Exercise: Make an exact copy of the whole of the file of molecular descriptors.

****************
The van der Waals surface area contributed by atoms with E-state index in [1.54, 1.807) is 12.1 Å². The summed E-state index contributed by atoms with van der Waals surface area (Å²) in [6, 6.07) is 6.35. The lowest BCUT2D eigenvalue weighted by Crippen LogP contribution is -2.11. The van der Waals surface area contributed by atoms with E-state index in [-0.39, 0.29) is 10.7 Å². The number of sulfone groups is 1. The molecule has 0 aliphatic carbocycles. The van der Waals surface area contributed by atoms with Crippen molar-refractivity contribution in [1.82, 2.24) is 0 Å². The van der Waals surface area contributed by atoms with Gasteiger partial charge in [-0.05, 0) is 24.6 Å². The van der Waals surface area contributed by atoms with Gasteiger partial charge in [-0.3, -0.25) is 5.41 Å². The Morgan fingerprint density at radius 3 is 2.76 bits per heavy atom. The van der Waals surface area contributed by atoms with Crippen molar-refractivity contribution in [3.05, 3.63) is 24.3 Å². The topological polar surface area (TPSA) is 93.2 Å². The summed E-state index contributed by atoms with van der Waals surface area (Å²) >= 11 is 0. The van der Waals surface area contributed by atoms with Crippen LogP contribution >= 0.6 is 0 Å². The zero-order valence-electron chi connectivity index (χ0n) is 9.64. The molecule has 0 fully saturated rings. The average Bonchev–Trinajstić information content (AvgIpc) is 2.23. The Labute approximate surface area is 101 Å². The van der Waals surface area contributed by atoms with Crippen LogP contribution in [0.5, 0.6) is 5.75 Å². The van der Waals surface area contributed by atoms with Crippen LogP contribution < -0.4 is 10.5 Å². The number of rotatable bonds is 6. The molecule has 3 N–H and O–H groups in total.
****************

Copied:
The van der Waals surface area contributed by atoms with E-state index in [1.54, 1.807) is 12.1 Å². The summed E-state index contributed by atoms with van der Waals surface area (Å²) in [6, 6.07) is 6.35. The lowest BCUT2D eigenvalue weighted by Crippen LogP contribution is -2.11. The van der Waals surface area contributed by atoms with E-state index in [-0.39, 0.29) is 10.7 Å². The number of sulfone groups is 1. The molecule has 0 aliphatic carbocycles. The van der Waals surface area contributed by atoms with Crippen molar-refractivity contribution in [1.82, 2.24) is 0 Å². The van der Waals surface area contributed by atoms with Gasteiger partial charge in [-0.05, 0) is 24.6 Å². The van der Waals surface area contributed by atoms with Gasteiger partial charge in [-0.3, -0.25) is 5.41 Å². The Morgan fingerprint density at radius 3 is 2.76 bits per heavy atom. The van der Waals surface area contributed by atoms with Crippen molar-refractivity contribution in [3.05, 3.63) is 24.3 Å². The topological polar surface area (TPSA) is 93.2 Å². The summed E-state index contributed by atoms with van der Waals surface area (Å²) >= 11 is 0. The van der Waals surface area contributed by atoms with Crippen LogP contribution >= 0.6 is 0 Å². The zero-order valence-electron chi connectivity index (χ0n) is 9.64. The molecule has 0 fully saturated rings. The average Bonchev–Trinajstić information content (AvgIpc) is 2.23. The Labute approximate surface area is 101 Å². The van der Waals surface area contributed by atoms with Crippen LogP contribution in [0.5, 0.6) is 5.75 Å². The van der Waals surface area contributed by atoms with Crippen LogP contribution < -0.4 is 10.5 Å². The number of rotatable bonds is 6. The molecule has 3 N–H and O–H groups in total.